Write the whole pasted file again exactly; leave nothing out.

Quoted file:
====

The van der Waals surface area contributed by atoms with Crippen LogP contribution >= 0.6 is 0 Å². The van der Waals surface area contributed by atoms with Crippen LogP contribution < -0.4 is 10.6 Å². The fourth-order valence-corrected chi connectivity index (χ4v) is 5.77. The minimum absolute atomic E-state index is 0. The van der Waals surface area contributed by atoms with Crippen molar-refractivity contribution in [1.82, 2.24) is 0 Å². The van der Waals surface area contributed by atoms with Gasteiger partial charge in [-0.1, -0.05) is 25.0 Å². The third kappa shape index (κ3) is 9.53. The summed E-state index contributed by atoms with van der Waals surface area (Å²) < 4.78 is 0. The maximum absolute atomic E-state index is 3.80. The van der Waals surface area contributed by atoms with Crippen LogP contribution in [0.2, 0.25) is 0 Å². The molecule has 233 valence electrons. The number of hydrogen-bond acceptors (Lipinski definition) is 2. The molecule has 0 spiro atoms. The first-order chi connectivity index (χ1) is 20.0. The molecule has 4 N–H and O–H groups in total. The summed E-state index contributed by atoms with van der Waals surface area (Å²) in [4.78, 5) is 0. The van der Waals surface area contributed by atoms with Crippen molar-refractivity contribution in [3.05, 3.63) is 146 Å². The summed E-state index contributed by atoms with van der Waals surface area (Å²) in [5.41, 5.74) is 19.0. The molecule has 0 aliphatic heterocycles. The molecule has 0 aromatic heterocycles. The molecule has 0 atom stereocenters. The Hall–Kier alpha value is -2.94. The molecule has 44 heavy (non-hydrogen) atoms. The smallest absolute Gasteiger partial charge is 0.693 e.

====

The van der Waals surface area contributed by atoms with Crippen LogP contribution >= 0.6 is 0 Å². The van der Waals surface area contributed by atoms with Crippen LogP contribution < -0.4 is 10.6 Å². The fourth-order valence-corrected chi connectivity index (χ4v) is 5.77. The minimum absolute atomic E-state index is 0. The van der Waals surface area contributed by atoms with Crippen molar-refractivity contribution in [1.82, 2.24) is 0 Å². The van der Waals surface area contributed by atoms with Gasteiger partial charge in [-0.1, -0.05) is 25.0 Å². The third kappa shape index (κ3) is 9.53. The summed E-state index contributed by atoms with van der Waals surface area (Å²) < 4.78 is 0. The maximum absolute atomic E-state index is 3.80. The van der Waals surface area contributed by atoms with Crippen LogP contribution in [0.2, 0.25) is 0 Å². The molecule has 233 valence electrons. The number of hydrogen-bond acceptors (Lipinski definition) is 2. The molecule has 0 spiro atoms. The first-order chi connectivity index (χ1) is 20.0. The molecule has 4 N–H and O–H groups in total. The summed E-state index contributed by atoms with van der Waals surface area (Å²) in [4.78, 5) is 0. The van der Waals surface area contributed by atoms with Crippen molar-refractivity contribution in [3.05, 3.63) is 146 Å². The summed E-state index contributed by atoms with van der Waals surface area (Å²) in [5.41, 5.74) is 19.0. The molecule has 0 aliphatic heterocycles. The molecule has 0 aromatic heterocycles. The molecule has 0 atom stereocenters. The Hall–Kier alpha value is -2.94. The molecule has 44 heavy (non-hydrogen) atoms. The smallest absolute Gasteiger partial charge is 0.693 e.